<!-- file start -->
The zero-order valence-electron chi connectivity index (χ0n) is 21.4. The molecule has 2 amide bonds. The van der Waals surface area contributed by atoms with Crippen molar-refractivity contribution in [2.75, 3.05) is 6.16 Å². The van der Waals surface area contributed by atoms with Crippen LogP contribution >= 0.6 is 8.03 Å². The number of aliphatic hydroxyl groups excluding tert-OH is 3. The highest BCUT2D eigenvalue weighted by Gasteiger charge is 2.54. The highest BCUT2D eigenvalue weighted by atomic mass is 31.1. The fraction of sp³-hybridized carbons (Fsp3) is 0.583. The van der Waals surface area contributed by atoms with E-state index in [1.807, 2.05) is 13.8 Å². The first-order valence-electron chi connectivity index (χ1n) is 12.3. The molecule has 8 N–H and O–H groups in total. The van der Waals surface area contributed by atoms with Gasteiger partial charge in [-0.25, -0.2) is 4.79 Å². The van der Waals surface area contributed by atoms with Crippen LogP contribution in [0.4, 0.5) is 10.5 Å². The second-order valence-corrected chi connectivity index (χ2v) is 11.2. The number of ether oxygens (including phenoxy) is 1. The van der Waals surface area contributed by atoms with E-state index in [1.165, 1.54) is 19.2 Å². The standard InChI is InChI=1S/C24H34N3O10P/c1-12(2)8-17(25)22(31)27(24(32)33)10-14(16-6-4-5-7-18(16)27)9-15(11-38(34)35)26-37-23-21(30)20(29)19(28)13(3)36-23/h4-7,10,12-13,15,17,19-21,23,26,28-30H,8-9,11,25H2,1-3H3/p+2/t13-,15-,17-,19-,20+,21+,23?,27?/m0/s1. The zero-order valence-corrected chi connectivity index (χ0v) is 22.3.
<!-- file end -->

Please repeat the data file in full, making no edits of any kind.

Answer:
The zero-order valence-electron chi connectivity index (χ0n) is 21.4. The molecule has 2 amide bonds. The van der Waals surface area contributed by atoms with Crippen molar-refractivity contribution in [2.75, 3.05) is 6.16 Å². The van der Waals surface area contributed by atoms with Crippen LogP contribution >= 0.6 is 8.03 Å². The number of aliphatic hydroxyl groups excluding tert-OH is 3. The highest BCUT2D eigenvalue weighted by Gasteiger charge is 2.54. The highest BCUT2D eigenvalue weighted by atomic mass is 31.1. The fraction of sp³-hybridized carbons (Fsp3) is 0.583. The van der Waals surface area contributed by atoms with E-state index in [1.807, 2.05) is 13.8 Å². The first-order valence-electron chi connectivity index (χ1n) is 12.3. The molecule has 8 N–H and O–H groups in total. The van der Waals surface area contributed by atoms with Gasteiger partial charge in [-0.25, -0.2) is 4.79 Å². The van der Waals surface area contributed by atoms with Crippen LogP contribution in [0.4, 0.5) is 10.5 Å². The second-order valence-corrected chi connectivity index (χ2v) is 11.2. The number of ether oxygens (including phenoxy) is 1. The van der Waals surface area contributed by atoms with E-state index in [1.165, 1.54) is 19.2 Å². The standard InChI is InChI=1S/C24H34N3O10P/c1-12(2)8-17(25)22(31)27(24(32)33)10-14(16-6-4-5-7-18(16)27)9-15(11-38(34)35)26-37-23-21(30)20(29)19(28)13(3)36-23/h4-7,10,12-13,15,17,19-21,23,26,28-30H,8-9,11,25H2,1-3H3/p+2/t13-,15-,17-,19-,20+,21+,23?,27?/m0/s1. The zero-order valence-corrected chi connectivity index (χ0v) is 22.3.